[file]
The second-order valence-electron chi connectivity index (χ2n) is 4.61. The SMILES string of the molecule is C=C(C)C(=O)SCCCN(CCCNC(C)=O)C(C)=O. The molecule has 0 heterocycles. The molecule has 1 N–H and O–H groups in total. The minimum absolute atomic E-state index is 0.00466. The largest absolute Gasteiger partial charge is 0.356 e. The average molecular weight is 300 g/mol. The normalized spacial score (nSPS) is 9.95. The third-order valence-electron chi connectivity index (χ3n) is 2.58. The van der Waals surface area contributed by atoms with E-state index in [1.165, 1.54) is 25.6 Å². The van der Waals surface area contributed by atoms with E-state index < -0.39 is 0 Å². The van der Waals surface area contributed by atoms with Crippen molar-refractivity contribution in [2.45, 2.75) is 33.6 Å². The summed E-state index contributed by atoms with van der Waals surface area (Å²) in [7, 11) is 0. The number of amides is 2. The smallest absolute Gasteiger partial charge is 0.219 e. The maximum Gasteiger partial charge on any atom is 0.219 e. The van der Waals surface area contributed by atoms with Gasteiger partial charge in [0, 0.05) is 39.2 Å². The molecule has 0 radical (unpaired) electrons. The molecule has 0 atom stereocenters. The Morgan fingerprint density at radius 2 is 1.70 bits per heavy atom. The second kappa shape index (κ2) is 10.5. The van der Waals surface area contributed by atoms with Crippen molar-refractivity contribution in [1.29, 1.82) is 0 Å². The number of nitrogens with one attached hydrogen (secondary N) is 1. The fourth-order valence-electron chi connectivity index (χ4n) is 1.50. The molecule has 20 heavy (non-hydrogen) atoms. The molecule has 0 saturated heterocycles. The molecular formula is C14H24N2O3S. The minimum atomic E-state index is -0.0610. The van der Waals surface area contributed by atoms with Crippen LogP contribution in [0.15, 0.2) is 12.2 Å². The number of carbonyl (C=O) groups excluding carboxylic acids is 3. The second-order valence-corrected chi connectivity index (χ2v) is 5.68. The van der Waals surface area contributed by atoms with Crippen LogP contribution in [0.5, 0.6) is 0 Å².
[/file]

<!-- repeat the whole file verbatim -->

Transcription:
The second-order valence-electron chi connectivity index (χ2n) is 4.61. The SMILES string of the molecule is C=C(C)C(=O)SCCCN(CCCNC(C)=O)C(C)=O. The molecule has 0 heterocycles. The molecule has 1 N–H and O–H groups in total. The minimum absolute atomic E-state index is 0.00466. The largest absolute Gasteiger partial charge is 0.356 e. The average molecular weight is 300 g/mol. The normalized spacial score (nSPS) is 9.95. The third-order valence-electron chi connectivity index (χ3n) is 2.58. The van der Waals surface area contributed by atoms with E-state index in [1.165, 1.54) is 25.6 Å². The van der Waals surface area contributed by atoms with E-state index < -0.39 is 0 Å². The van der Waals surface area contributed by atoms with Crippen molar-refractivity contribution in [2.45, 2.75) is 33.6 Å². The summed E-state index contributed by atoms with van der Waals surface area (Å²) in [7, 11) is 0. The number of amides is 2. The smallest absolute Gasteiger partial charge is 0.219 e. The maximum Gasteiger partial charge on any atom is 0.219 e. The van der Waals surface area contributed by atoms with Gasteiger partial charge in [0, 0.05) is 39.2 Å². The molecule has 0 radical (unpaired) electrons. The molecule has 0 atom stereocenters. The Morgan fingerprint density at radius 2 is 1.70 bits per heavy atom. The second kappa shape index (κ2) is 10.5. The van der Waals surface area contributed by atoms with Crippen molar-refractivity contribution in [1.29, 1.82) is 0 Å². The number of nitrogens with one attached hydrogen (secondary N) is 1. The fourth-order valence-electron chi connectivity index (χ4n) is 1.50. The molecule has 20 heavy (non-hydrogen) atoms. The molecule has 0 saturated heterocycles. The molecular formula is C14H24N2O3S. The minimum atomic E-state index is -0.0610. The van der Waals surface area contributed by atoms with Crippen LogP contribution in [0.15, 0.2) is 12.2 Å². The number of carbonyl (C=O) groups excluding carboxylic acids is 3. The second-order valence-corrected chi connectivity index (χ2v) is 5.68. The van der Waals surface area contributed by atoms with Crippen LogP contribution in [0.5, 0.6) is 0 Å².